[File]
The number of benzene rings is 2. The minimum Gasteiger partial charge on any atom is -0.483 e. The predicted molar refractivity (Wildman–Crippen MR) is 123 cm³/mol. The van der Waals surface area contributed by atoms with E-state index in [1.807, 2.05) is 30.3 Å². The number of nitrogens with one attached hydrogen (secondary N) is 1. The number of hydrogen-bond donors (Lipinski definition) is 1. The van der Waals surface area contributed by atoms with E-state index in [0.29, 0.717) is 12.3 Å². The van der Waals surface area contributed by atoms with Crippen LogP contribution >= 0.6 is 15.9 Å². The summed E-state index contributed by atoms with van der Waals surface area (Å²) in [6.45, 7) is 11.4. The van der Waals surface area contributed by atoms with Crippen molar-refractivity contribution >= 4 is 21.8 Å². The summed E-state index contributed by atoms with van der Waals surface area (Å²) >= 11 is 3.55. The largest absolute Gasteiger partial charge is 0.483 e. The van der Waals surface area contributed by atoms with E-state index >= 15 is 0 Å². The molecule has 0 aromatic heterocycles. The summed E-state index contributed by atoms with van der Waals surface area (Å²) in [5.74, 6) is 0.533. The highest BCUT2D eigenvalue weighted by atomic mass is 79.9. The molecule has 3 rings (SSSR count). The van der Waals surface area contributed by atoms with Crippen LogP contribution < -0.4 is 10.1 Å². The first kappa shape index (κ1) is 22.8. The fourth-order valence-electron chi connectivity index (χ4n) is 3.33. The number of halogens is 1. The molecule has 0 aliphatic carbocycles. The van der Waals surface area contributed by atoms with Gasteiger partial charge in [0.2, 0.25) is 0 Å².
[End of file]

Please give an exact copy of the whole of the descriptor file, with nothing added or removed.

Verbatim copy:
The number of benzene rings is 2. The minimum Gasteiger partial charge on any atom is -0.483 e. The predicted molar refractivity (Wildman–Crippen MR) is 123 cm³/mol. The van der Waals surface area contributed by atoms with E-state index in [1.807, 2.05) is 30.3 Å². The number of nitrogens with one attached hydrogen (secondary N) is 1. The number of hydrogen-bond donors (Lipinski definition) is 1. The van der Waals surface area contributed by atoms with E-state index in [0.29, 0.717) is 12.3 Å². The van der Waals surface area contributed by atoms with Crippen LogP contribution >= 0.6 is 15.9 Å². The summed E-state index contributed by atoms with van der Waals surface area (Å²) in [6.45, 7) is 11.4. The van der Waals surface area contributed by atoms with Crippen molar-refractivity contribution >= 4 is 21.8 Å². The summed E-state index contributed by atoms with van der Waals surface area (Å²) >= 11 is 3.55. The largest absolute Gasteiger partial charge is 0.483 e. The van der Waals surface area contributed by atoms with E-state index >= 15 is 0 Å². The molecule has 0 aromatic heterocycles. The summed E-state index contributed by atoms with van der Waals surface area (Å²) in [5.74, 6) is 0.533. The highest BCUT2D eigenvalue weighted by atomic mass is 79.9. The molecule has 3 rings (SSSR count). The van der Waals surface area contributed by atoms with Crippen LogP contribution < -0.4 is 10.1 Å². The first kappa shape index (κ1) is 22.8. The fourth-order valence-electron chi connectivity index (χ4n) is 3.33. The number of halogens is 1. The molecule has 0 aliphatic carbocycles. The van der Waals surface area contributed by atoms with Gasteiger partial charge in [0.2, 0.25) is 0 Å².